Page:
What Is Healthy Masculinity?

Or, how to make your gender antifragile

Anna Mercury


Photo by Abby Savage on Unsplash

Ah, the fragile masculine: you’ve seen him or you’ve been him or both. He’s the cat-caller who turns to threats when he’s ignored. He’s the boss who turns domineering when his opinions are questioned. He’s the once-nice friend who turns to rage when his sexual advances are rejected. He’s the man who spirals into vitriol and violence when his sense of security feels threatened in any way.

If you haven’t heard, this phenomenon is commonly called “fragile masculinity.”

In an age littered with new frontlines of feminism, post-#MeToo and post-Roe, with shifting meanings of relationship roles and family structures while every day the apocalypse seems to edge ever closer, navigating something as fundamental to our identities as gender has gotten, well, complicated. Everyone has an opinion, everyone’s opinions seem to differ, and everyone seems very angry at those with different opinions from their own. Add to this that social media allows us to share previously private experiences with the entire world in the blink of an eye, and we end up in a landscape so hectic and littered with contradiction that navigating the healthy expression of gender is almost impossible.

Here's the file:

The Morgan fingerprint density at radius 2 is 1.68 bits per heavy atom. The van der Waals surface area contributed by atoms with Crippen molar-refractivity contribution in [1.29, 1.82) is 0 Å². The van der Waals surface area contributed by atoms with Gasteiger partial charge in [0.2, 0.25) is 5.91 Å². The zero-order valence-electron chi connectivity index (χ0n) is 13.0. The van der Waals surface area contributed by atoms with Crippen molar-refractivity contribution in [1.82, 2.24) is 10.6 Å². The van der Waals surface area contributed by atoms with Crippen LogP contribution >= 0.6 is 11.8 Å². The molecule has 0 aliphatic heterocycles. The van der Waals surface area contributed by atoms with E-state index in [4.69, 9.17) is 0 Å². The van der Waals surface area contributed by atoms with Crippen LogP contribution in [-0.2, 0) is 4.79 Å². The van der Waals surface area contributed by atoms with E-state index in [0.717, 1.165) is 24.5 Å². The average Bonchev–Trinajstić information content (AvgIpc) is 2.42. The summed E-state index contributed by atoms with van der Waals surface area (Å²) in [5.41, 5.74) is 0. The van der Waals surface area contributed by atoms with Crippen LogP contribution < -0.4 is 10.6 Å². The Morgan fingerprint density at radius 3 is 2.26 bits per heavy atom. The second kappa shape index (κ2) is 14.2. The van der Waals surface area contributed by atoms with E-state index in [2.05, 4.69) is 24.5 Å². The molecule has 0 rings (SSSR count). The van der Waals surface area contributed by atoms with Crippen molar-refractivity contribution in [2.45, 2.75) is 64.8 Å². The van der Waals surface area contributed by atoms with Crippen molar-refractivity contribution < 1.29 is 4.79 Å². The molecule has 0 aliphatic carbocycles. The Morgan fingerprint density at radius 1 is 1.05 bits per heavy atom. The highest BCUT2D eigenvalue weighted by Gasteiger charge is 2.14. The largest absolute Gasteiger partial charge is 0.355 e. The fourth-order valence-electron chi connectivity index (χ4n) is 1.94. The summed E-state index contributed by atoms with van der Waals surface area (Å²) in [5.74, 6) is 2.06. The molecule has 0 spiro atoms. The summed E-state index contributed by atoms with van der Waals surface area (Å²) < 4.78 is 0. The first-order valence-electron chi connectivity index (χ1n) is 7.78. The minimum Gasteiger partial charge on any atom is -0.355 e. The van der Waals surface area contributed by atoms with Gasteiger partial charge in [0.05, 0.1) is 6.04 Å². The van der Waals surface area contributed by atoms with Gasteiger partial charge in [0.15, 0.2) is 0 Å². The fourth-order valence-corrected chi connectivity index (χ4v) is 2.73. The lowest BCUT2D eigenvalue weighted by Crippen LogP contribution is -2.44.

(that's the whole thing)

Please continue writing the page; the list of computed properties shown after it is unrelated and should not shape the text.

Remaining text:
All around me, I see men confused and struggling with what it means to be healthily masculine. There’s a lot they know they’re not supposed to do anymore, but not enough they seem to know to start doing, and whatever they’re doing is never (K)enough.

As a result, there’s this pervasive floundering and fear I encounter in men when it comes to truly owning the self. I don’t believe the worst behavioral manifestations of this are excusable, yet I do find them understandable. They’re conditioning, conflicting social expectations, lack of awareness and ability to respond with grace and responsibility all hyped up into a fever-pitch and slammed down again under stress and fear because everyone is upset and the rent is always too damn high.

As a woman, it is obvious to me that this is not an easy age for men to navigate. That is no excuse to turn away from the difficulty and complexity of engaging sincerely in that navigation, but it can be a reason for all of us of all genders to pause, reflect, and proceed with some compassion.